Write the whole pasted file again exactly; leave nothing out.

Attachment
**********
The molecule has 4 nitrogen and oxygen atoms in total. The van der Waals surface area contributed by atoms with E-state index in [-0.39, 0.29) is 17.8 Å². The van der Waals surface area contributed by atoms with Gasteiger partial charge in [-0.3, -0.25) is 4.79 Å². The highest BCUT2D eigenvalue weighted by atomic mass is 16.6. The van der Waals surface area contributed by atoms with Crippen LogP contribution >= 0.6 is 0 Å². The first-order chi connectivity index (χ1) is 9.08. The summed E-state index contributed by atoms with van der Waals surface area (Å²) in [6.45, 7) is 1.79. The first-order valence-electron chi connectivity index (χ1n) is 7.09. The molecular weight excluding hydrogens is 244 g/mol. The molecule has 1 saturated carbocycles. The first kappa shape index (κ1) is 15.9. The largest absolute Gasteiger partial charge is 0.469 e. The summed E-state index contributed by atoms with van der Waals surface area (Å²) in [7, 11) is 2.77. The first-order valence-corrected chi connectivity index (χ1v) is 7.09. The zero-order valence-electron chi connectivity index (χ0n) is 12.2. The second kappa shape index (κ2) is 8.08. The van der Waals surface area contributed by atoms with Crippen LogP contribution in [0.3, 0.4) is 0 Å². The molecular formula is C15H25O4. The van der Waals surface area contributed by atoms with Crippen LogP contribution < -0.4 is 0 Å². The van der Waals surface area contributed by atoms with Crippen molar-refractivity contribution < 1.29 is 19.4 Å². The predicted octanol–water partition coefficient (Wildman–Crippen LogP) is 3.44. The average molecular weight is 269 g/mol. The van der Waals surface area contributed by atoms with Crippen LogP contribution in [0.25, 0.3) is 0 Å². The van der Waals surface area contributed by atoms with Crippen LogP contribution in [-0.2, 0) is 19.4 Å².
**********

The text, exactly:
The molecule has 4 nitrogen and oxygen atoms in total. The van der Waals surface area contributed by atoms with E-state index in [-0.39, 0.29) is 17.8 Å². The van der Waals surface area contributed by atoms with Gasteiger partial charge in [-0.3, -0.25) is 4.79 Å². The highest BCUT2D eigenvalue weighted by atomic mass is 16.6. The van der Waals surface area contributed by atoms with Crippen LogP contribution >= 0.6 is 0 Å². The first-order chi connectivity index (χ1) is 9.08. The summed E-state index contributed by atoms with van der Waals surface area (Å²) in [6.45, 7) is 1.79. The first-order valence-electron chi connectivity index (χ1n) is 7.09. The molecular weight excluding hydrogens is 244 g/mol. The molecule has 1 saturated carbocycles. The first kappa shape index (κ1) is 15.9. The largest absolute Gasteiger partial charge is 0.469 e. The summed E-state index contributed by atoms with van der Waals surface area (Å²) in [7, 11) is 2.77. The first-order valence-corrected chi connectivity index (χ1v) is 7.09. The zero-order valence-electron chi connectivity index (χ0n) is 12.2. The second kappa shape index (κ2) is 8.08. The van der Waals surface area contributed by atoms with Crippen LogP contribution in [0.3, 0.4) is 0 Å². The molecular formula is C15H25O4. The van der Waals surface area contributed by atoms with Crippen LogP contribution < -0.4 is 0 Å². The van der Waals surface area contributed by atoms with Crippen molar-refractivity contribution < 1.29 is 19.4 Å². The predicted octanol–water partition coefficient (Wildman–Crippen LogP) is 3.44. The average molecular weight is 269 g/mol. The van der Waals surface area contributed by atoms with Crippen LogP contribution in [0.25, 0.3) is 0 Å². The van der Waals surface area contributed by atoms with Crippen LogP contribution in [-0.2, 0) is 19.4 Å².